Eve the Peterborough plesiosaur could be previously unknown species of ‘sea dinosaur’

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A rare 165 million year old plesiosaur found in Peterborough will be studied by experts at a natural history museum to see if it is a previously unknown species.

The 5.5 metre long marine reptile, nicknamed ‘Eve’, was found at Must Farm quarry by palaeontologists from the Oxford Clay Working Group in November 2014. It is now being studied at the Museum and may prove to be a previously unknown species of plesiosaur.

An artists impression of the plesiosaur

An artists impression of the plesiosaur

Plesiosaurs were long-necked sea creatures that lived during the time of the dinosaurs. They died out 66 million years ago.

The specimen, discovered at a site owned by building product manufacturer Forterra, was first spotted by Oxford Clay Working Group member Carl Harrington who noticed a tiny fragment of bone sticking out of the clay. Over the course of four days, Carl and eight others dug up more than 600 pieces of fossilised bone. Carl then spent over 400 hours cleaning and repairing the specimen.

Carl Harrington said: “I’d never seen so much bone in one spot in a quarry. As I was digging amongst the wet clay, the snout of a plesiosaur started to appear in front of me. It was one of those absolute ‘wow’ moments – I was the first human to come face to face with this reptile.”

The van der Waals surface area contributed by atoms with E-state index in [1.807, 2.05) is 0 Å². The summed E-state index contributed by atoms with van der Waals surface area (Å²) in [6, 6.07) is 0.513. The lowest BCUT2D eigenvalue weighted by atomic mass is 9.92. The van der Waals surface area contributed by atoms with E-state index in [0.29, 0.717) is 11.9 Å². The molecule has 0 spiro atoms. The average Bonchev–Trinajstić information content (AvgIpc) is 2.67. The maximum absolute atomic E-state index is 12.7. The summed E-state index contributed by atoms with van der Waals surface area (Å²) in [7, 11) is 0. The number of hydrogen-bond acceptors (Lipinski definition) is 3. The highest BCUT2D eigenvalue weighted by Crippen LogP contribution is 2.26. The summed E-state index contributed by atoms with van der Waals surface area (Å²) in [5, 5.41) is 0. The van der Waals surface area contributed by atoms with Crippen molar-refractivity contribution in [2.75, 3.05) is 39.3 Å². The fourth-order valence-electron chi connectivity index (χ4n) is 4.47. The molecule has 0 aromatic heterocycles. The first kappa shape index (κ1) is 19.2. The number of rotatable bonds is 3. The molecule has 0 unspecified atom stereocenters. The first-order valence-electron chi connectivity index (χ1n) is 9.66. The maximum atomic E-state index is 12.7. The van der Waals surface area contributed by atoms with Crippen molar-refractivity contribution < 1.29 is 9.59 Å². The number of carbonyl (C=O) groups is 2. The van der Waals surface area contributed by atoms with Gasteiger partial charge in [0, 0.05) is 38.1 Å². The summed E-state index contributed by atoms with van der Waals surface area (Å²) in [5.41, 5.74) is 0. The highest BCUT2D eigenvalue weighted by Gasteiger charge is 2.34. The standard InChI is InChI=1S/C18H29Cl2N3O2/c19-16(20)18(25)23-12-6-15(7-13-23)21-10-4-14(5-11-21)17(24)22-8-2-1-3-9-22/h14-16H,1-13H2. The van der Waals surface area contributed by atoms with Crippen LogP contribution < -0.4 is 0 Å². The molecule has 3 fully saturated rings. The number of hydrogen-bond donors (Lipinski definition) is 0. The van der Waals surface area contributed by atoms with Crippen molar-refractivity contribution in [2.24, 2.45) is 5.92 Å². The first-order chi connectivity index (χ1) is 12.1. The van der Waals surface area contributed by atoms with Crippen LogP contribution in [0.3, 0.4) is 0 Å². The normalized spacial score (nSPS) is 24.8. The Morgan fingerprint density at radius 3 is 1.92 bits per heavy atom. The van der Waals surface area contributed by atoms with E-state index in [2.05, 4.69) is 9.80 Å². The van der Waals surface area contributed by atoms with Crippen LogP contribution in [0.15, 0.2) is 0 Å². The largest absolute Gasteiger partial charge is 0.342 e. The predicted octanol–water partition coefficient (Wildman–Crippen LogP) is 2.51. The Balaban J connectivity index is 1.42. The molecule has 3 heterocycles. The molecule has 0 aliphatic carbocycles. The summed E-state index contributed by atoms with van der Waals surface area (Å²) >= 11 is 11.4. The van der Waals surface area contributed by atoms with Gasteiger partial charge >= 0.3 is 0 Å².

The remains have now been generously donated to the Museum by Forterra. Brian Chapman, Head of Land and Mineral Resources at Forterra, said: “We are thrilled that such a rare and important prehistoric specimen was unearthed at our Must Farm quarry, and we’re happy to be able to donate it to the Oxford University Museum of Natural History, where it will be studied by leading palaeontologists.”

As I was digging amongst the wet clay, the snout of a plesiosaur started to appear in front of me. It was one of those absolute ‘wow’ moments – I was the first human to come face to face with this reptile

Carl Harrington

The newly-discovered plesiosaur had a 2.5 metre long neck, a barrel-shaped body, four flippers and a short tail. Its skull is still preserved inside a block of clay, and the painstaking task of removing it will now be undertaken at the Museum.

Dr James Neenan, a research fellow at the Museum, and Professor John Hutchinson from the Royal Veterinary College have CT-scanned the block to revealthe location of the bones inside. This will aid the removal of the skull from the clay.

On 27 January, visiting secondary school pupils will get the chance to see the plesiosaur find for themselves and to ask our Earth Collections manager Dr Hilary Ketchum about it.

“We are so excited that the plesiosaur has come to the Museum where it will be used for research, education and display,” says Dr Ketchum. “We are very grateful to Forterra for their donation, and of course to the Oxford Clay Working Group who have dedicated a great deal of time, energy and

passion to the discovery and excavation of this fantastic fossil.”

The discovery was made not far from where two Bronze Age Roundhouses were discovered. The 3,000 year old site was labelled as internationally significant last week.